home > Pastor’s Desk > 2022 > December 10 > IS THERE ANYTHING DIFFERENT ABOUT BEING UNIQUE?


We live on a unique planet which is part of a unique solar system which is part of a unique galaxy which is part of a unique universe. Our unique planet hosts 8.7 million unique animal species and 7.5 billion unique people. There are many other aspects to our earth’s uniqueness, but there is one outstandingly unique trait about our planet that makes it uniquely unique. 

I praise you, for I am fearfully and wonderfully made.
Wonderful are your works;
my soul knows it very well.
Psalm 139:14



While we are all created unique; and, we are each unique together. We are each and uniquely created in the image of God which makes us each unique but also uniquely distinct from all other creatures and it also bonds us uniquely together. We are quite literally a human family of divine image bearers. 

What is man that you are mindful of him,
and the son of man that you care for him?
¶ Yet you have made him a little lower than the heavenly beings
and crowned him with glory and honor.
You have given him dominion over the works of Your hands;
You have put all things under his feet.
Psalm 8:4-6

The image of God that we each bear is not just that we each uniquely reflect Him to the rest of creation, it’s not just that we represent Him, it’s not just that we uniquely share several of His attributes (creativity, planning, conceptual communication, altruistic compassion, a spiritual essence enabling prayer and revelation), it is a unique status. The imago dei (“image of God”) is a unique status that only human beings are privileged with from the moment of their conception. When some heavenly (angelic) creatures rebelled, their Creator had provided no means to help them to ever be redeemed. Angels do not share the same privileged status of those who bear the status of the imago dei — as we each uniquely do.

For surely it is not angels that He helps, but He helps the offspring of Abraham.
Therefore He had to be made like His brothers in every respect,
so that He might become a merciful and faithful high priest in the service of God,
to make propitiation for the sins of the people. For because He Himself has
suffered when tempted, He is able to help those who are being tempted.
Hebrews 2:16-18

The day will come when time as we have known it will come to end. On that “last day” (John 6:39; 12:48) those among the imago dei family who have been redeemed by Christ by accepting His offer of grace, will be entrusted by the Almighty to judge those fallen heavenly creatures who had rebelled and wrought so much wickedness and evil in the world.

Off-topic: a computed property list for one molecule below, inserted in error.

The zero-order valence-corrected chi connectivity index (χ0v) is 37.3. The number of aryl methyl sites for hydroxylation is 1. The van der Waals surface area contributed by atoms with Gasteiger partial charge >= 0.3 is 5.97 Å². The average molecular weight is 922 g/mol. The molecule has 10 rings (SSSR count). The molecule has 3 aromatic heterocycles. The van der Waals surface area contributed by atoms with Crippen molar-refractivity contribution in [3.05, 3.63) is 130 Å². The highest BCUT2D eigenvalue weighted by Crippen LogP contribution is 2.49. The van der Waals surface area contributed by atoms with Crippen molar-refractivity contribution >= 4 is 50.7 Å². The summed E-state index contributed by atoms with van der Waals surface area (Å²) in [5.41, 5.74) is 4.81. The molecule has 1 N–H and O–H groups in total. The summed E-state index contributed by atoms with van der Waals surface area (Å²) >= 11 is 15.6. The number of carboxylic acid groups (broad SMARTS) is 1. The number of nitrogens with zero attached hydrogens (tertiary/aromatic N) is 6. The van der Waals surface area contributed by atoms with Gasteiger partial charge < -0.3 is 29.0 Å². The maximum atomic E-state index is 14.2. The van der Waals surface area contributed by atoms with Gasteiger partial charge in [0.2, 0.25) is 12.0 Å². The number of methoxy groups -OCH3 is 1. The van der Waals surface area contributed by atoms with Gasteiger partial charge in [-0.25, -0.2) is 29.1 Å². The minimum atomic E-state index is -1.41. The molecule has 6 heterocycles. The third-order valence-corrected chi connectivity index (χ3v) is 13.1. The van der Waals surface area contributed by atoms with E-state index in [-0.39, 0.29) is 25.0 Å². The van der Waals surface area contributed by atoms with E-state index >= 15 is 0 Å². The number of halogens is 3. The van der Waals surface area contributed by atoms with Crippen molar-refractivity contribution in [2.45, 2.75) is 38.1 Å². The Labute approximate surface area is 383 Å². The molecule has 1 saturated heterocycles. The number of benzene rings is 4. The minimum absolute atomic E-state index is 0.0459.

Or do you not know that the saints will judge the world?
And if the world is to be judged by you, are you incompetent to try trivial cases?
Do you not know that we are to judge angels?
How much more, then, matters pertaining to this life!
First Corinthians 6:2-3



As we enter into this Advent season we should reflect on the uniqueness of the Christ-child whose birth we celebrate each Christmas. It often crops up on the internet around Christmas time that Christians simply reinvented pagan myths of virgin-born saviours which may rock the fragile faith of newer Christians. But as Dr. Leon Morris points out in his commentary on the Gospel of Luke, no such myth has yet been found and certainly no ancient myth ever proposed that a virgin would conceive – let alone conceive a child supernaturally! Dr. Morris points out that there are several mythological accounts of ‘gods’ having relations with mortal women to sire a child – but this hardly could then be described as a virgin conceiving! Reflecting on Luke 1 and Matthew 1 we see that Jesus the Christ had a unique birth (Matt. 1:2-23, 25). It was also unique because it was prophesied (Isa. 7:14); accompanied by independent angelic visitations to Mary and her betrothed Joseph. Secondly, Christ bore and received unique divine titles (Isa. 9:6). Thirdly, Christ had a unique name – Jesus – that revealed His unique identity. Fourthly, He had a unique mission (to save people from the eternal consequences of their sin, Matt. 1:21) which He was aware of from a very early age (Luke 2:49). Fifthly, Jesus had a unique destiny to die an atoning death, rise from the dead, ascend by translation back to His heavenly throne, and will then sit in judgment of all people. And sixthly, Jesus the Christ made – and the offer still stands – to cleanse a person from the soul-stain of sin and mediate their adoption as a son or daughter of God the Father.

And there is salvation in no one else,
for there is no other name under heaven
given among men by which we must be saved.”
Acts 4:12



Loneliness has now reached epidemic proportions in many parts of the world. God’s solution to this has always been family. Our shared humanity should help us to appreciate that our nuclear family is designed by God to be a community of care, support and encouragement to each family member. But God has also designed us to be members of a local spiritual family called a church. It is in the community of the church that we grow together and learn how to care, support and encourage each other. And if my hunch about the growing pandemic of loneliness is close to being right this means that God’s concept of the family complemented by His establishment of the church family certainly makes our uniqueness as a community quite different and probably what most people are actually longing for.